User credibility: Another interesting aspect of the social context is user credibility. It has been reported that bots are slightly more likely to participate in the spread of fake news than in the spread of real news . In order to check whether a similar trend exists in FakeHealth, we use Botometer API to plot the bot-likelihood cumulative distribution function of users who only involve with real news and users who involve with fake news.
Figure 5: Cumulative distribution functions showing bot-likelihood distributions of users involved in real and fake health news.
As Figure 5 shows, in both HealthStory and HealthRelease, the users who propagate fake news are slightly more likely to be bots. This observation implies that user credibility is reasonable to be considered for fake health news detection.
Potential Research Directions
With the massive side information obtained for the news pieces, a number of potential applications will benefit from FakeHealth. Such as:
- Explainable fake health news detection
- Knowledge-based fake health news detection
- Credibility-based fake health news detection
- Multi-Modal fake News detection
- Analysis of Fake Health News Propagation.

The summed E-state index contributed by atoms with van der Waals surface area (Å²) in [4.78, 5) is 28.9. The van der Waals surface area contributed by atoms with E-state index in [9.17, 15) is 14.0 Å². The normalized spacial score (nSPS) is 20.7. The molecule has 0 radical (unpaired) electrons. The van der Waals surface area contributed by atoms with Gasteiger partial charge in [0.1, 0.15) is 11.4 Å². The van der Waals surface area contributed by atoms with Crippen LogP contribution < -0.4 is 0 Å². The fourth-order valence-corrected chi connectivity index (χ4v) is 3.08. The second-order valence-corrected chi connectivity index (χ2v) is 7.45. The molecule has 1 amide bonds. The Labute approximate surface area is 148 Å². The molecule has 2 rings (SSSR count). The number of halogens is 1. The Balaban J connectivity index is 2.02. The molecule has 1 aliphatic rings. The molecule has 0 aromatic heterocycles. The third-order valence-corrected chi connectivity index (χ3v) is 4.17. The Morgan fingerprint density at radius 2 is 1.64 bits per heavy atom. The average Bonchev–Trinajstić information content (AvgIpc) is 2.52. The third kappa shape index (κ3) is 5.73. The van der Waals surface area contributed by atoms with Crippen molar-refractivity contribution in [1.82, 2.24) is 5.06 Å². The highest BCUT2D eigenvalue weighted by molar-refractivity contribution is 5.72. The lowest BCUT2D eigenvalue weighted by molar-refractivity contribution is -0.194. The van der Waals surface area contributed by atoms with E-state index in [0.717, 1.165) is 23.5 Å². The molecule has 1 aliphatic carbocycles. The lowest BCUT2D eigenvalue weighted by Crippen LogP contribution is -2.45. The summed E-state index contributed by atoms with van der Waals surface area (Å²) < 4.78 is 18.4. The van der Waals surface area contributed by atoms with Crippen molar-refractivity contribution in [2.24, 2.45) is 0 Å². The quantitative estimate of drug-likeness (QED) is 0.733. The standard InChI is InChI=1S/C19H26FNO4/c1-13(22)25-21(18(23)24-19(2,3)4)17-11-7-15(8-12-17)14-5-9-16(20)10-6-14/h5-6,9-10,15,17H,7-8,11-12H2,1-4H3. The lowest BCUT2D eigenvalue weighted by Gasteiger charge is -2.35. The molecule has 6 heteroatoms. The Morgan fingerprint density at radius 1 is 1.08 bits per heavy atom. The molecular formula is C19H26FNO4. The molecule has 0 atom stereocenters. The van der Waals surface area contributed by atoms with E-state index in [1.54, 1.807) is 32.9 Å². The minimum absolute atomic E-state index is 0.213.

Dai, E., Sun, Y., & Wang, S. (2020). Ginger Cannot Cure Cancer: Battling Fake Health News with a Comprehensive Data Repository. arXiv preprint arXiv:2002.00837.
 Zhou, X., & Zafarani, R. (2018). Fake news: A survey of research, detection methods, and opportunities. arXiv preprint arXiv:1812.00315.
 Hutto, C. J., & Gilbert, E. (2014, May). Vader: A parsimonious rule-based model for sentiment analysis of social media text. In Eighth international AAAI conference on weblogs and social media.
 Vosoughi, S., Roy, D., & Aral, S. (2018). The spread of true and false news online. Science, 359(6380), 1146-1151.
Bios: Enyan Dai is a first-year Ph.D. student in the College of Information Sciences and Technology, The Pennsylvania State University. His research interests lie in social media mining and machine learning, especially about fake news detection, weakly supervised learning, and generative models.
Suhang Wang is an assistant professor of the College of Information Sciences and Technology, The Pennsylvania State University. His research mainly focuses on data mining and machine learning with applications to social media mining. He started working on fake news detection in social media since 2016 and has published 10+ top-tier conference and journal papers such as KDD and WSDM on this topic.